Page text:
Dorman: Respect for the game enough to drive Haas to greatnessFebruary 16, 2013
By Larry Dorman, PGATOUR.COM Columnist
PACIFIC PALISADES, Calif. – It was an electric performance that Bill Haas put on Saturday at the Riviera Country Club, an air-tight, bogey-free mini-masterpiece of a 64 that included five birdies and an eagle and was four strokes better than all but one other player in the field at the Northern Trust Open.
On a rare warm February day, it was a hot round in front of a large crowd in a big tournament by a young guy – the kind of combustible mix that can often generate some fist-pumping, chest-thumping histrionics.
Except that’s not the way Haas was brought up. Here he is, on the verge of winning his fifth tournament in four years, one good Sunday away from joining the short list of seven players to win back-to-back at The Riv, and Haas went about his business in a manner as understated as his ensemble – gray slacks, blue shirt, white Titleist golf cap and white golf shoes.
“Just kind of was plugging along out there,” he said. “And all of a sudden made a nice putt at 9, chip-in at 10, good up-and-down at 11. Then made a couple of nice par saves.”
That’s not a bad impression of the fellow named Hogan who first won back-to-back here in 1947-48. His statue looks down at the 18th hole, where Haas just missed adding another birdie onto his 12-under-par total of 201 for a 3-stroke lead over Webb Simpson (68), Charl Schwartzel (68) and John Merrick (70) going into Sunday.
Another stroke back at 205 are Luke Donald (70) and second-round co-leader Fredrik Jacobson (72). The other co-leader, Sang-Moon Bae of South Korea, shot 76 and fell into a tie for 13th, eight strokes back.
Haas has been around golf long enough to know that a 3-stroke lead going into Sunday on the PGA TOUR is about as safe as a three-point lead in the NFL at the end of the third quarter. He’s been around the game all his life, descendent from a golf family that has roots in the game as deep as the sycamores and eucalyptus trees that line the old fairways at The Riv.
His dad Jay won nine times on the PGA TOUR. His great uncle Bob Goalby won the 1968 Masters and 10 other TOUR events. His uncle Jerry Haas coached young Bill when he was at Wake Forest University on the Arnold Palmer Scholarship. His uncle Dillard Pruitt is a former TOUR player and now a TOUR rules official.
It’s not difficult to understand why Bill Haas talks about being old school, loving the great traditions of the game, dressing conventionally and playing the great old courses. Flashy is OK, but not for him.
“I try to live up to my mom and dad’s expectations as much as possible, and my dad’s expectations through golf and what he’s taught me,” Haas said. “He always told me, ‘Let your clubs do your talking, work hard.’ That, in a sense, means, ‘Don’t wear bright colored shirts, and I always try to wear slacks and just a normal shirt.’”
Not to say his outfits aren’t stylish, in a conservative sort of way. His golf clothier, Peter Millar, does offer a variety of vivid colors, and Haas suggested the light-aqua shirt he wore Saturday is an example of “sort of a bright color.”
Well, maybe for him. Some players would beg to differ. But we digress. The point is that Haas isn’t really concerned about drawing attention to himself with externals. He is about doing his job, something he currently does as well as any of the young U.S. stars on TOUR. In the process, he has already distinguished himself by bucking one trend.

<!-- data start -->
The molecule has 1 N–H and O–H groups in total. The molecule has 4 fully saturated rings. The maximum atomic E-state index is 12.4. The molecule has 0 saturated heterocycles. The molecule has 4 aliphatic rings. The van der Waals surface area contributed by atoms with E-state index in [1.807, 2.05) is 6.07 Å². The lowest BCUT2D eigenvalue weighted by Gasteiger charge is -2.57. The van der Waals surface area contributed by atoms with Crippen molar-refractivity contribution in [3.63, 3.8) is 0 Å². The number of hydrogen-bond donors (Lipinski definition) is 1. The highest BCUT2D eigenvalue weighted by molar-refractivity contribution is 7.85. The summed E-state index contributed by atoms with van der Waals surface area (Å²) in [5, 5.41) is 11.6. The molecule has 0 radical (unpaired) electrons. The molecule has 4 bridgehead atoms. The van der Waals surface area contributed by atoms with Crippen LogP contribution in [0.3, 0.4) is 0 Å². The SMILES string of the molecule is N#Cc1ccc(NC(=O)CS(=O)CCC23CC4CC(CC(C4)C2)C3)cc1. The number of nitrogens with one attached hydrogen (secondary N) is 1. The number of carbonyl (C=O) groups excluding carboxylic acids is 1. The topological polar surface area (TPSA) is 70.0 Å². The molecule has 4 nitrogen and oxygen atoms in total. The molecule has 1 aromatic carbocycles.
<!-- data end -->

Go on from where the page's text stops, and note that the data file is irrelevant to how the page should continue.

He already has succeeded in the sport at which his father excelled. He hasn’t yet made a Ryder Cup team, which Jay did as a captain’s choice in 2006, but he has, like his dad, played on a Presidents Cup team and is on the verge of twice winning a tournament his father couldn’t win in 25 tries.
It’s tough for the sons of highly-skilled performers to escape the shadows of their famous fathers. You can ask Frank Sinatra Jr. about it. It does happen from time to time in team sports: Ken Griffey Sr. and Jr., Bobby Bonds & son Barry in baseball; Archie Manning’s two boys, Peyton and Eli are among the most prominent in football.
But examples in individual sports are tougher to come by, particularly in golf, which is more inward-looking than any of the other major pursuits. The more celebrated the father, the tougher on the son. This doesn’t concern Bill Haas, who still doesn’t think of himself as a better player than his father and isn’t trying to be.
“Growing up I knew how difficult it was and how hard my dad worked and how good he was,” Bill said. “My whole life, even though I thought I was pretty good, I was never as good as he was and/or his peers were. So that always motivated me just to play more.
“People ask me all the time, ‘Why aren’t more sons out here?’” he continued. “I just think it’s purely numbers. There’s only 100-something guys out here. So of them, which ones have sons? Of that, which ones have sons that even play? Then which ones are any good?”
Bill and Julie Haas will soon have a son of their own. Some 21 years from now, when Bill is on the Champions Tour, we’ll see how much deeper the Haas Family roots are embedded in the game.
Larry Dorman is a freelance columnist for PGATOUR.COM. His views do not necessarily represent the views of the PGA TOUR.